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Posted by on February 28, 2017 in Gospel of Luke

 

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The Crown of the Faithful

crown-of-glory

from Google Images

Peter tells us that the faithful elder could expect the crown of glory that fades not away, and this he will receive at the appearing of the Chief Shepherd (1Peter 5:4). The time of Jesus’ appearing has been discussed before, and it concerns when it will become clear to all that Jesus is really the Christ (Messiah), whom the Jews so long expected. This would be made clear when the Jews were judged for rejecting their Messiah and his Gospel, which occurred in 70 AD with the destruction of Jerusalem and the Temple. Therefore, whatever crown Peter referred to would have been given the elders at that time. Read the rest of this entry »

 
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Posted by on February 6, 2017 in Epistles of Peter

 

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Suffering as a Christian

persecution-3

from Google Images

In our 2000 year history the name Christian has become associated with followers of Jesus and, indeed, identifies us more than any other word. In some instances it has become associated with political power. Kings have had Christian leaders as their advisors and exercised their mighty power to satisfy Christian desires, whether for good or for evil. Even in modern America, presidential candidates dare not openly denounce the name for fear of that hurting their ability to successfully take hold of the Presidency. Nevertheless, Peter tells his readers in Asia Minor, if they suffer as a Christian, don’t be ashamed (1Peter 4:16). Why would he word this part of his letter this way? Earlier he spoke about the blessing associated with suffering for the name of Christ, but now he speaks of shame. How does shame enter into the context of Peter’s letter? Read the rest of this entry »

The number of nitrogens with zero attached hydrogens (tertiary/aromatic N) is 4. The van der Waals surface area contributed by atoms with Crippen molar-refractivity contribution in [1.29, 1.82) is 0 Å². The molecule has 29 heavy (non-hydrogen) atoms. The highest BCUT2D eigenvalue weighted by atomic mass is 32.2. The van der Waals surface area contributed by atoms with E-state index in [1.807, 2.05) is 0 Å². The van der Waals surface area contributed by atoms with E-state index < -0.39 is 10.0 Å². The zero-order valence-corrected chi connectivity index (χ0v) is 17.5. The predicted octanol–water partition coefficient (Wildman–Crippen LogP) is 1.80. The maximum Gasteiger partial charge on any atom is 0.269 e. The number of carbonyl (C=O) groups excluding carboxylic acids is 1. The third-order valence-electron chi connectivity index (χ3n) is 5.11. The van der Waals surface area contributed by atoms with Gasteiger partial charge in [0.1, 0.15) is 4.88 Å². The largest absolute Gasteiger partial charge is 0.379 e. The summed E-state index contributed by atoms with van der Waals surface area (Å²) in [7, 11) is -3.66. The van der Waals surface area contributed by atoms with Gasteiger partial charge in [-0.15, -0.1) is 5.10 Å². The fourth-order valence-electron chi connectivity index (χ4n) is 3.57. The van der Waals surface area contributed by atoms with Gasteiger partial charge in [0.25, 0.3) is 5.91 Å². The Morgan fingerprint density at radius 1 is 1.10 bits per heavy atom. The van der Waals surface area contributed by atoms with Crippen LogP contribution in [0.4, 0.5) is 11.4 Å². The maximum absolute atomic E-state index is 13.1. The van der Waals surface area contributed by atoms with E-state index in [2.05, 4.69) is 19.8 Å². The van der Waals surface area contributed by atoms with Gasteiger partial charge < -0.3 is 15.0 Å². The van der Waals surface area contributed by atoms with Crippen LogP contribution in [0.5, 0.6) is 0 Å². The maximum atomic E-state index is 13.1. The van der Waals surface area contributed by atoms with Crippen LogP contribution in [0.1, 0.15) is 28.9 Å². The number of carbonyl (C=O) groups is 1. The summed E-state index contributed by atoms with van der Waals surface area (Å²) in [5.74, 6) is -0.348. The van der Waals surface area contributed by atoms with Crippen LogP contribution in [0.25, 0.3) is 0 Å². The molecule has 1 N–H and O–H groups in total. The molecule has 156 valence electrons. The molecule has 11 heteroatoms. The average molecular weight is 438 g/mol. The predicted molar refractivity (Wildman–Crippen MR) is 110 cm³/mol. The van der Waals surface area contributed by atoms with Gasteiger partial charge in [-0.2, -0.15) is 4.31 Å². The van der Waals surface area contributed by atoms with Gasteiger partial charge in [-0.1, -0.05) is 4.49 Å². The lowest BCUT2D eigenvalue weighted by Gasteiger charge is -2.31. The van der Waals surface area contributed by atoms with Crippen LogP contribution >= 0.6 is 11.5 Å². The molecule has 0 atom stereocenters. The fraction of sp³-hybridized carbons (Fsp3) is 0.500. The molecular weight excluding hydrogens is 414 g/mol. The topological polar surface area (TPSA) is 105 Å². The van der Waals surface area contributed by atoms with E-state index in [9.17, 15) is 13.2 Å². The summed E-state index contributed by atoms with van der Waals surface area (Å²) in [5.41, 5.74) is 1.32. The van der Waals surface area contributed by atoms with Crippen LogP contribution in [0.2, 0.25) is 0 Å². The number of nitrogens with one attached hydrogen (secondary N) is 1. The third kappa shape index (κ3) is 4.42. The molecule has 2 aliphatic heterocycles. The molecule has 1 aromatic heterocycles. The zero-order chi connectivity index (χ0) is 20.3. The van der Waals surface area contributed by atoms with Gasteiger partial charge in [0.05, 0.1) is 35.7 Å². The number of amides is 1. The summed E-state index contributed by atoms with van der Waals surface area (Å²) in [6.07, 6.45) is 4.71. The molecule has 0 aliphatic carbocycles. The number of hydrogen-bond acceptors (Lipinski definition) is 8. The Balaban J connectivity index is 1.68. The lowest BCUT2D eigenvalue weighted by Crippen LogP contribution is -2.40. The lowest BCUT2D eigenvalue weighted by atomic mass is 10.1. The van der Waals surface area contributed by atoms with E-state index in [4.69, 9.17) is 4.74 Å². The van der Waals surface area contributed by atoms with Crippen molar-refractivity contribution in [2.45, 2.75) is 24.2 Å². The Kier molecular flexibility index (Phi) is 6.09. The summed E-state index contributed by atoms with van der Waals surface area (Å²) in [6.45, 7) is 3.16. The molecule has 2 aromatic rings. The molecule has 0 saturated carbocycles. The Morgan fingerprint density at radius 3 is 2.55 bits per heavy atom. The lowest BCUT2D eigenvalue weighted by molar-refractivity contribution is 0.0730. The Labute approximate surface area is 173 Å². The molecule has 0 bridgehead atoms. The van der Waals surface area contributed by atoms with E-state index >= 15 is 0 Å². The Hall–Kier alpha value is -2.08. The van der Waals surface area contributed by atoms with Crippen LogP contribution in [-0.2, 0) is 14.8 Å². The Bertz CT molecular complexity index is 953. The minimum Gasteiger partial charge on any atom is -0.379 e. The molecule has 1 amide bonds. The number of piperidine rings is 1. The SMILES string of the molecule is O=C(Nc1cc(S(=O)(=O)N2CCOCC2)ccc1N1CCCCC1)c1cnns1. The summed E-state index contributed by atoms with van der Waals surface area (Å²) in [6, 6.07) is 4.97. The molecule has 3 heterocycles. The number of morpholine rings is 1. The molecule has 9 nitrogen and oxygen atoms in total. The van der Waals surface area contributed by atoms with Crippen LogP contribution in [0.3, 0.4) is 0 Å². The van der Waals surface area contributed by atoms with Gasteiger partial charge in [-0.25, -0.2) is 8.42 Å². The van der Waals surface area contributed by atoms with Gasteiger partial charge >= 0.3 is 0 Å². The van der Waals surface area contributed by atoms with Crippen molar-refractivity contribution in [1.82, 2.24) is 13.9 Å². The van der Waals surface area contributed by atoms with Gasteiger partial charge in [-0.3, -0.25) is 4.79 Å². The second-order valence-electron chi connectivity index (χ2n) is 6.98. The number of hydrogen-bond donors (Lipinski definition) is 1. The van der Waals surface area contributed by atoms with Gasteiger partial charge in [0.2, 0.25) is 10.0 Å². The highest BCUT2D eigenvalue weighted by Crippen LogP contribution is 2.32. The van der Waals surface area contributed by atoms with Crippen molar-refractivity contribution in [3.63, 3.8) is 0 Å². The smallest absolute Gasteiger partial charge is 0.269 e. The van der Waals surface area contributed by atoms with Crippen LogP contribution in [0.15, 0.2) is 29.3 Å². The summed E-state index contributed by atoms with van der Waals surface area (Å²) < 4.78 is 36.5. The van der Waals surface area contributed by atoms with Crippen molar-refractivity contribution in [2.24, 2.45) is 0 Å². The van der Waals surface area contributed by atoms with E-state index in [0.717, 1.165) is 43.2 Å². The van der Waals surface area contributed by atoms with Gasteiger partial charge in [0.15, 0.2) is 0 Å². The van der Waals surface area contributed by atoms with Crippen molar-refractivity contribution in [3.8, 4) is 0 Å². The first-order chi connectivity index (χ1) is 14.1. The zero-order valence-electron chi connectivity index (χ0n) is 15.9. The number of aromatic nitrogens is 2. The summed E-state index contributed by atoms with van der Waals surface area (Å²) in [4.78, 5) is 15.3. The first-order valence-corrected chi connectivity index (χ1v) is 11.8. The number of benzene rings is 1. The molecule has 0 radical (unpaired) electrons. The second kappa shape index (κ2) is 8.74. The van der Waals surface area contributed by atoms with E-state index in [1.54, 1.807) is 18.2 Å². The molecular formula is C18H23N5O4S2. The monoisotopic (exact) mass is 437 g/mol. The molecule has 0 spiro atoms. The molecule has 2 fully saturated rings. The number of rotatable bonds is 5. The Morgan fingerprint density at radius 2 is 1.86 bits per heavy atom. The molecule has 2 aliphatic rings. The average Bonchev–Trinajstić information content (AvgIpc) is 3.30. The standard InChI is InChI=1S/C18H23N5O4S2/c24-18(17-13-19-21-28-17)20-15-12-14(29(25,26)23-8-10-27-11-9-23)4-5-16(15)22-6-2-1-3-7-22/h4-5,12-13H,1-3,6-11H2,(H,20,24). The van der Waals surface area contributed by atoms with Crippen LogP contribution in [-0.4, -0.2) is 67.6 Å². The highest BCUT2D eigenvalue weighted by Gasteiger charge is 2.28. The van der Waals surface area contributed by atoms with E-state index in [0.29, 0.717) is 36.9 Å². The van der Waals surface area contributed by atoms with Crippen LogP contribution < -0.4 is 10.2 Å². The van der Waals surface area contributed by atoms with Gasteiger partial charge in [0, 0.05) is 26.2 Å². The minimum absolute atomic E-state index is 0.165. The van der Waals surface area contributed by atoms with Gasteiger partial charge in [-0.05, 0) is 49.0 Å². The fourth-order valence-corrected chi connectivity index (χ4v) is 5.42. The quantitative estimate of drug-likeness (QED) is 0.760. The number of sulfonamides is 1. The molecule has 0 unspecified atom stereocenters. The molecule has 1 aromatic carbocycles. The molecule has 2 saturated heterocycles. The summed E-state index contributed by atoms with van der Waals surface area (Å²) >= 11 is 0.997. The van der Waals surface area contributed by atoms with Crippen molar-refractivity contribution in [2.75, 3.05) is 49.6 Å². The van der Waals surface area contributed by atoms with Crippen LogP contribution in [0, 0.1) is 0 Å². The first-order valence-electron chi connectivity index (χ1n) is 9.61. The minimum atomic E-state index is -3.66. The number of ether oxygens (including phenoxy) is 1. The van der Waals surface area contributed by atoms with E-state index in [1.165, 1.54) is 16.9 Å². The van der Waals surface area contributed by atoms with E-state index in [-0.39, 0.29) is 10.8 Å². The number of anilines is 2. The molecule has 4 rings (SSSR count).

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Posted by on January 27, 2017 in Epistles of Peter

 

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Why Did Joseph Go to Bethlehem?

Joseph and Mary - 1

from Google Images

Throughout the world the oath of loyalty to Caesar was taken in the Temples of Augustus at the altars, but, as Josephus often shows, exceptions were always made for the Jews who worshiped only one God. Throughout Herod’s kingdom the people would have enrolled themselves at their local synagogues in the cities in which they lived (Luke 2:3), but Joseph and all those who were “of the house and lineage of David” (Luke 2:4) were an exception to this rule. Joseph and others who might be thought of as laying claim to David’s crown had to register in Bethlehem. Read the rest of this entry »

 
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Posted by on May 17, 2016 in Gospel of Luke